The Reading Summary:
In partial fulfillment of course requirements, students will be expected to prepare each week a 1-2 pp. “Reading Summary” based on the assigned texts. At the beginning of each week’s meeting, your instructor will announce the names of those students who will be required to submit their Reading Summary for assessment at the end of the evening’s class. Students who are unable to deliver a summary when called upon to do so will receive a zero for that portion (5%) of their course grade.
Each student enrolled in technology : culture : society will be required to submit at total of four (4) Reading Summaries during the semester.
The Reading Summary must be typed, double-spaced between entries, in 11-12 pt. font size on standard (8.5 x 11 in) white paper. Each Reading Summary must include the following items, presented in the following order:
Section 1: Key Terms/Concepts
A list of five (5) key terms or concepts derived from the assigned readings for the week. Each term/concept must be accompanied by a brief (1-2 paragraph) description identifying/defining the term/concept, pinpointing its historical origins, and summarizing its broader historical significance. In other words, for each item, your description must answer: Who (or what) the item is. When and how it is first encountered. And why it is historically important.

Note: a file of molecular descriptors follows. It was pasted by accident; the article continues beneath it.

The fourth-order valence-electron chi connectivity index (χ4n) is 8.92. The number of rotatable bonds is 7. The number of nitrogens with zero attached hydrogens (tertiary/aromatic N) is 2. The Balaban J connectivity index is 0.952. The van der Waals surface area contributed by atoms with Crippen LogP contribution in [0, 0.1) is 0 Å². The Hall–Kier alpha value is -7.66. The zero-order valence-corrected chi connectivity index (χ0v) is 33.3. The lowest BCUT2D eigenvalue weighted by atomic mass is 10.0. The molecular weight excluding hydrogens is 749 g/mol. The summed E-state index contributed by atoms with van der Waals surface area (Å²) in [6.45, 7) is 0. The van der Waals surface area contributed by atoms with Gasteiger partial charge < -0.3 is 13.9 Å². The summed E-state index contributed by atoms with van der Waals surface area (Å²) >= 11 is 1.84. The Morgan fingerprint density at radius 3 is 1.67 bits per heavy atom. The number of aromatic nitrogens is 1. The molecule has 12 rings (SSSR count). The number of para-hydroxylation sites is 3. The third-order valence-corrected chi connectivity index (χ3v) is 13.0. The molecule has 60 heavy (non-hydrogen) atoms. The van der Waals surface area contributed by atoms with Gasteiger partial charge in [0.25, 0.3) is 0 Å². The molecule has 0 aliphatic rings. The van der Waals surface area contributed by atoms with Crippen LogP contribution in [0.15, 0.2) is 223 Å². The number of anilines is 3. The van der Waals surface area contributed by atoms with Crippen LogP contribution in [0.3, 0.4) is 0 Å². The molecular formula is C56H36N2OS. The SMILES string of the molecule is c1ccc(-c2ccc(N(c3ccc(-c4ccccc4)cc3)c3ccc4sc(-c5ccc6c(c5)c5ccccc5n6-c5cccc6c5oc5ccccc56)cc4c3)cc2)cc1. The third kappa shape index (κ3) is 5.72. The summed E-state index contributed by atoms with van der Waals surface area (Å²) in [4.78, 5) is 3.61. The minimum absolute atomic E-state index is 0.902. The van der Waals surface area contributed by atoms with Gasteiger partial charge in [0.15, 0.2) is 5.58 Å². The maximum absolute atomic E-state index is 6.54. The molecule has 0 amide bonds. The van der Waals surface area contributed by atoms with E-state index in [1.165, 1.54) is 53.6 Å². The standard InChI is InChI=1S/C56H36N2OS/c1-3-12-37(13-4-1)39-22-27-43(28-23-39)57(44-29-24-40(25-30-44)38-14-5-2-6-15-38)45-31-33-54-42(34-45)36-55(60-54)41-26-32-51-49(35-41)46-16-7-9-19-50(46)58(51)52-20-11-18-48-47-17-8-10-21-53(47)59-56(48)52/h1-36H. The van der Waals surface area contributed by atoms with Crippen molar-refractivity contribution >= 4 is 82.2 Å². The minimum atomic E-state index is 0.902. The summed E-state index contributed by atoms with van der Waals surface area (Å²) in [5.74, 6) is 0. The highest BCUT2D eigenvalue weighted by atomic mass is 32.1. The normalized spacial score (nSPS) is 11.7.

Section 2: Questions for Consideration
Two (2) broad questions related to the week’s overarching theme/topic inspired by the readings. These questions may be ones that you asked yourself during the course of reading. They should be suitable to serve as the basis for class discussion. They should reflect your attempts at grappling with the concepts and ideas presented in the assigned materials and the beginning of your efforts to understand their wider meanings/implications in relation both to the history of technology and technology’s historical impact in shaping modern culture and society.
Students will receive a grade of “Check+”, “Check”, “Check-” or “No Credit” for each of their submitted Reading Summaries. These marks translate, roughly, into the equivalent of “A,” “B,” “C” and “F,” respectively. [For a general description of your instructor’s grading scale, click here.]
Assignments that contain significant grammatical, spelling, or compositional errors will receive significantly lower (or no) scores.
Regarding Class Absences
Students who miss class for any reason are required to submit a “Reading Summary” for the class they did not attend. In these instances, however, the “Reading Summary” must contain eight (8) Key Terms and three (3) Questions for Consideration.